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J Neurosci. 2006 Oct 11;26(41):10452-60.

A progressive and cell non-autonomous increase in striatal neural stem cells in the Huntington's disease R6/2 mouse.

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  • 1Neurobiology Research Group, Department of Medical Genetics and Microbiology, University of Toronto, Toronto, Ontario, Canada M5S 3E1.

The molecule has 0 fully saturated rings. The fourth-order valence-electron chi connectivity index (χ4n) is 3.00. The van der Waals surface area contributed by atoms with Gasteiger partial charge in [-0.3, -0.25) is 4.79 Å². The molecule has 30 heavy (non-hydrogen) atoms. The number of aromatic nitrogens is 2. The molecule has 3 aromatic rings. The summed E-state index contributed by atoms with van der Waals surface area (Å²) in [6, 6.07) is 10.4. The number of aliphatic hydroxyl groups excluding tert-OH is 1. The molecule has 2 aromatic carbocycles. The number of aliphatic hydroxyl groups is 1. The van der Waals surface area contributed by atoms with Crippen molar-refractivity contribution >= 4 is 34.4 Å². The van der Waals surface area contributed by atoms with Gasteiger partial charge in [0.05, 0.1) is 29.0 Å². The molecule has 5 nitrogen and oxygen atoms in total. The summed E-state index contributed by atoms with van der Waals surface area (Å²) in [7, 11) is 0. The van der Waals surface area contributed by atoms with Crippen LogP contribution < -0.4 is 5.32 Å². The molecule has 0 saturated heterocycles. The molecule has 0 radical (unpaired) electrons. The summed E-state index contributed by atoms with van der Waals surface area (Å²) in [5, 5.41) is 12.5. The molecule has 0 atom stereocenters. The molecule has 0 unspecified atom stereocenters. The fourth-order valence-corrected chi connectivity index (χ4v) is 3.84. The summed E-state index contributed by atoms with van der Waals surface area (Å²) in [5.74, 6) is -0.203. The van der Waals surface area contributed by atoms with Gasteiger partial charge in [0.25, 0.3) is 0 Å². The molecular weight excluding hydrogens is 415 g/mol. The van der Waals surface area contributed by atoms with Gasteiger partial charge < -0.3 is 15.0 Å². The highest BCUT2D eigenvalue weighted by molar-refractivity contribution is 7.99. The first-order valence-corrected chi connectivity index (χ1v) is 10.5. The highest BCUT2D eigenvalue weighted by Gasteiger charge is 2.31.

Neural stem and progenitor cells are located in the subependyma of the adult forebrain. An increase in adult subependymal cell proliferation is reported after various kinds of brain injury. We demonstrate an expansion of neural precursor cells in the postnatal subependyma in a murine genetic disease model of Huntington's disease (HD), the R6/2 mouse. We used the in vitro neurosphere assay as an index of the number of neural stem cells in vivo and to assess proliferation kinetics in vitro and in vivo bromodeoxyuridine labeling to assess the progenitor cell population and their fates. Disease progression in this model leads to an increase in the numbers of neural stem cells in the adult striatal subependyma. This increase is produced cell non-autonomously by events in the R6/2 brains as the mice become increasingly symptomatic. Once the neural stem cell increase is induced in vivo, it is maintained during in vitro passaging of neural stem cells, but the neural stem cell increase is not reproduced during in vitro passaging of neural stem cells from presymptomatic R6/2 mice. In addition, we show that some of the R6/2 neural progenitor cells show a change from their normal migration destiny toward the olfactory bulb. Instead, some of these cells migrate into the striatum, one of the main affected areas in HD. Our findings demonstrate that HD damage recruits precursor cells in two ways: expansion of neural stem cells and altered migration of progenitor cells.

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